When I was in my mid-20s, I was fortunate enough to be able to invest my life savings in an income property. The rental income provided a sense of economic security that later enabled me to quit my job and start my own business. I now run an eight-figure global company.
Several other successful entrepreneurs I know were also able to take risks on their business because of the financial and emotional security provided by a guaranteed passive income stream — whether social assistance payments or spousal support.
The power of basic income to fuel innovation is part of what motivated over 120 Canadian CEOs — representing $2.3 billion in combined annual revenues — to issue a letter criticizing the provincial government’s decision to cancel the Ontario Basic Income Pilot last year. It could also address the critical shift that an ideas economy is bringing to the nature of work.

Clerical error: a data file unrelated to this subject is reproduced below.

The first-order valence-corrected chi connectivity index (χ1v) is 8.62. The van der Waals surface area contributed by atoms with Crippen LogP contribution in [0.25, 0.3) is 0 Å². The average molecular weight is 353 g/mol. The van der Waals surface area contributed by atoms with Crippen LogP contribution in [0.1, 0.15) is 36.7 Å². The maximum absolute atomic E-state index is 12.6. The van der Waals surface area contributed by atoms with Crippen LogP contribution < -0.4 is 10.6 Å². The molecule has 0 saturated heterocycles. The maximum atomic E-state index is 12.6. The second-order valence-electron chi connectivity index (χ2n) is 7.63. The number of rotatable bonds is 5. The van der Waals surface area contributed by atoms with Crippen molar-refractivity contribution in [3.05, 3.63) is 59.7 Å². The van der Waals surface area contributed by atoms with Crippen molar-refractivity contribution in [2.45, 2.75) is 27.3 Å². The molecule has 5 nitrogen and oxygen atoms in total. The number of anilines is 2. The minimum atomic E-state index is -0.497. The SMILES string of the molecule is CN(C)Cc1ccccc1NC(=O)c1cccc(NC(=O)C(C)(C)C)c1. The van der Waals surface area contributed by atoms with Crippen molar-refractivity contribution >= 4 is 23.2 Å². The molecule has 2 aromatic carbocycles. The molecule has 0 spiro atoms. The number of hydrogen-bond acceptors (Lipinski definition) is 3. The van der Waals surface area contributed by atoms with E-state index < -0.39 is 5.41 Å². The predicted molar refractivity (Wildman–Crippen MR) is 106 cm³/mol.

Over the past 30 years, the offshoring of some jobs and the downsizing of others due to automation has led to a widening income gap. While Canada’s “one per cent” have increased their share of national income by 53 per cent since 1982, those on the bottom half of the wage scale are now earning 28 per cent less.
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